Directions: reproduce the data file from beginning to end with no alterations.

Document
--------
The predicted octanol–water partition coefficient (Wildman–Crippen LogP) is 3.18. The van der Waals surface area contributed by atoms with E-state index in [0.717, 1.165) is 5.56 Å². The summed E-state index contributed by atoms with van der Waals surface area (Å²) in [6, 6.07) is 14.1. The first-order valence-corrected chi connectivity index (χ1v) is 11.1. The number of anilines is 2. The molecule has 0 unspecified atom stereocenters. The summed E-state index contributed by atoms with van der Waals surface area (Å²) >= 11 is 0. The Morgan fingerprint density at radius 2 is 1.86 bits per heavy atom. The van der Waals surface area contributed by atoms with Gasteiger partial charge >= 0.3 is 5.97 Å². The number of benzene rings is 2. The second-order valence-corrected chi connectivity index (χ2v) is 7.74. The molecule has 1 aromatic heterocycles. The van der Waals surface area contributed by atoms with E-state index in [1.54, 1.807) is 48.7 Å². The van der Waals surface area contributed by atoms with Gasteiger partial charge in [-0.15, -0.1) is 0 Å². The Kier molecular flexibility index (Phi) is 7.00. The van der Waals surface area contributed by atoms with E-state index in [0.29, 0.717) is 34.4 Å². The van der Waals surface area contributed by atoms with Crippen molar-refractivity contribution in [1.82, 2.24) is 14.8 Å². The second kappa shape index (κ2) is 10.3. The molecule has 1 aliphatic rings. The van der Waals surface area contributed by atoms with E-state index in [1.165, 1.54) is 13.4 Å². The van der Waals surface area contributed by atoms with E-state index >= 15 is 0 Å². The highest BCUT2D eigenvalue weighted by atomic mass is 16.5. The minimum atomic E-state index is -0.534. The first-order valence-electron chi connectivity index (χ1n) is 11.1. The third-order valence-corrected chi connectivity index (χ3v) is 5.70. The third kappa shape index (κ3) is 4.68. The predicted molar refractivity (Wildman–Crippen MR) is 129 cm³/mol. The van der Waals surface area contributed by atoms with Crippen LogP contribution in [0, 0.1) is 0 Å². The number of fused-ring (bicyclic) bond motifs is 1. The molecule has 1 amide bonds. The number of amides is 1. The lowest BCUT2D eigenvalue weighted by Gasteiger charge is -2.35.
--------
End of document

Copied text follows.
The predicted octanol–water partition coefficient (Wildman–Crippen LogP) is 3.18. The van der Waals surface area contributed by atoms with E-state index in [0.717, 1.165) is 5.56 Å². The summed E-state index contributed by atoms with van der Waals surface area (Å²) in [6, 6.07) is 14.1. The first-order valence-corrected chi connectivity index (χ1v) is 11.1. The number of anilines is 2. The molecule has 0 unspecified atom stereocenters. The summed E-state index contributed by atoms with van der Waals surface area (Å²) >= 11 is 0. The Morgan fingerprint density at radius 2 is 1.86 bits per heavy atom. The van der Waals surface area contributed by atoms with Gasteiger partial charge >= 0.3 is 5.97 Å². The number of benzene rings is 2. The second-order valence-corrected chi connectivity index (χ2v) is 7.74. The molecule has 1 aromatic heterocycles. The van der Waals surface area contributed by atoms with E-state index in [1.54, 1.807) is 48.7 Å². The van der Waals surface area contributed by atoms with Gasteiger partial charge in [-0.15, -0.1) is 0 Å². The Kier molecular flexibility index (Phi) is 7.00. The van der Waals surface area contributed by atoms with E-state index in [0.29, 0.717) is 34.4 Å². The van der Waals surface area contributed by atoms with Crippen molar-refractivity contribution in [1.82, 2.24) is 14.8 Å². The second kappa shape index (κ2) is 10.3. The molecule has 1 aliphatic rings. The van der Waals surface area contributed by atoms with E-state index in [1.165, 1.54) is 13.4 Å². The van der Waals surface area contributed by atoms with E-state index >= 15 is 0 Å². The highest BCUT2D eigenvalue weighted by atomic mass is 16.5. The minimum atomic E-state index is -0.534. The first-order valence-electron chi connectivity index (χ1n) is 11.1. The third-order valence-corrected chi connectivity index (χ3v) is 5.70. The third kappa shape index (κ3) is 4.68. The predicted molar refractivity (Wildman–Crippen MR) is 129 cm³/mol. The van der Waals surface area contributed by atoms with Crippen LogP contribution in [0, 0.1) is 0 Å². The number of fused-ring (bicyclic) bond motifs is 1. The molecule has 1 amide bonds. The number of amides is 1. The lowest BCUT2D eigenvalue weighted by Gasteiger charge is -2.35.